You can enroll in the program if you work for a government or nonprofit organization — which means an estimated 25 percent of the population is eligible, according to the Consumer Financial Protection Bureau.
2. No cap on forgiveness
As of right now, there’s no limit to the amount of loans that can be forgiven. So people can rack up six figures of undergraduate and graduate student loans — and then have them forgiven.
Case in point: An estimated 30 percent of PSLF-eligible borrowers have more than $100,000 of loans, according to the Brookings Institution.
The argument against PSLF
Jason Delisle is a resident fellow at conservative think tank American Enterprise Institute and an advocate for changes to the PSLF program.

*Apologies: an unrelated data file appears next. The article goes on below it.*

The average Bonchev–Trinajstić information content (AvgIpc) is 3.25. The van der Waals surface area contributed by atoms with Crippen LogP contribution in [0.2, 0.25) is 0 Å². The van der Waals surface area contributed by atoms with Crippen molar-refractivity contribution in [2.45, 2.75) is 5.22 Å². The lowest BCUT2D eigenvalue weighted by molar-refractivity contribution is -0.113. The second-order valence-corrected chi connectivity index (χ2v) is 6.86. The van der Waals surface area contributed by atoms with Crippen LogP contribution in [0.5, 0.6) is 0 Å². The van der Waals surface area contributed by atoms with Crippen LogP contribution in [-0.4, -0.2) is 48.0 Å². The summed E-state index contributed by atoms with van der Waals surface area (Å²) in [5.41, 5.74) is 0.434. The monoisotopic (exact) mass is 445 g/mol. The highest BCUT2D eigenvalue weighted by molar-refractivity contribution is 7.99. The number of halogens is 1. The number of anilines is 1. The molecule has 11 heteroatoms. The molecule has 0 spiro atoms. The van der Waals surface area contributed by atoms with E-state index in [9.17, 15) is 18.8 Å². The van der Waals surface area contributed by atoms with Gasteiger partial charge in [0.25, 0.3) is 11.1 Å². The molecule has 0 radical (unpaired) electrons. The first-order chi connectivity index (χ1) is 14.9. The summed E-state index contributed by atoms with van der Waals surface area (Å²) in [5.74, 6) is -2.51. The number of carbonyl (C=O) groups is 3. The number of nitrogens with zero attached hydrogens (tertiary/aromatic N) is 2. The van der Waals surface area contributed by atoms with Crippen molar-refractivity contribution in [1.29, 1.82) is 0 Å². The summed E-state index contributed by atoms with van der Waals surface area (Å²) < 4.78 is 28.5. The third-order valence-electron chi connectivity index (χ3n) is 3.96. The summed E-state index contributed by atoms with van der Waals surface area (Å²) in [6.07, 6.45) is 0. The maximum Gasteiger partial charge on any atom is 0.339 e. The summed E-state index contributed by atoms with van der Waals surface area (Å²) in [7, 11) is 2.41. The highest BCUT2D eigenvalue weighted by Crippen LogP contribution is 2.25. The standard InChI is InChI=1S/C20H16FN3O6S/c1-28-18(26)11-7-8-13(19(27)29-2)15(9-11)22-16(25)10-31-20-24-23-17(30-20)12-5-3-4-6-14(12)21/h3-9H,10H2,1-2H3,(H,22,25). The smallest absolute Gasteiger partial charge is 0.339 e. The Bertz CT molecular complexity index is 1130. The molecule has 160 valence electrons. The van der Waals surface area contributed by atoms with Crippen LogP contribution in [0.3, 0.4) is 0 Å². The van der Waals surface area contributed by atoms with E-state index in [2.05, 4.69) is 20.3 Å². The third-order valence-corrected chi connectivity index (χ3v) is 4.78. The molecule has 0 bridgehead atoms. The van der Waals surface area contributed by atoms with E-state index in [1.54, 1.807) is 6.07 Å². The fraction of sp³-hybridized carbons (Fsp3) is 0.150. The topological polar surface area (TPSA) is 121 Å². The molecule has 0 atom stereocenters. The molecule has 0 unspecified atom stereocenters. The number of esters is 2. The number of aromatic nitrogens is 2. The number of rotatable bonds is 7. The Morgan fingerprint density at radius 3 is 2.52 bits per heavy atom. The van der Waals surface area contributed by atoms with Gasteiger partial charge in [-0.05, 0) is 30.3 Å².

In the above Brookings report, he argued that the program is being abused as a subsidy for graduate students. Using our Public Service Loan Forgiveness calculator, you can see what he means.
Let’s say you’re single, earn an income of $35,000 that grows by 3.5 percent each year, and have loans with an average weighted interest rate of 5.70%.
Here’s what would happen under PSLF if you had:
$50,000 of loans
- Total balance paid: $31,412
- Total forgiveness: $46,818
$100,000 of loans
- Total balance paid: $31,412
- Total forgiveness: $125,695
As you can see, the program sometimes makes the borrowed amount irrelevant — because the rest will be forgiven anyway.
Delisle offered an example of a man who accumulated $28,000 of loans as an undergraduate. He continued on to a master’s in social work and then a job in public service.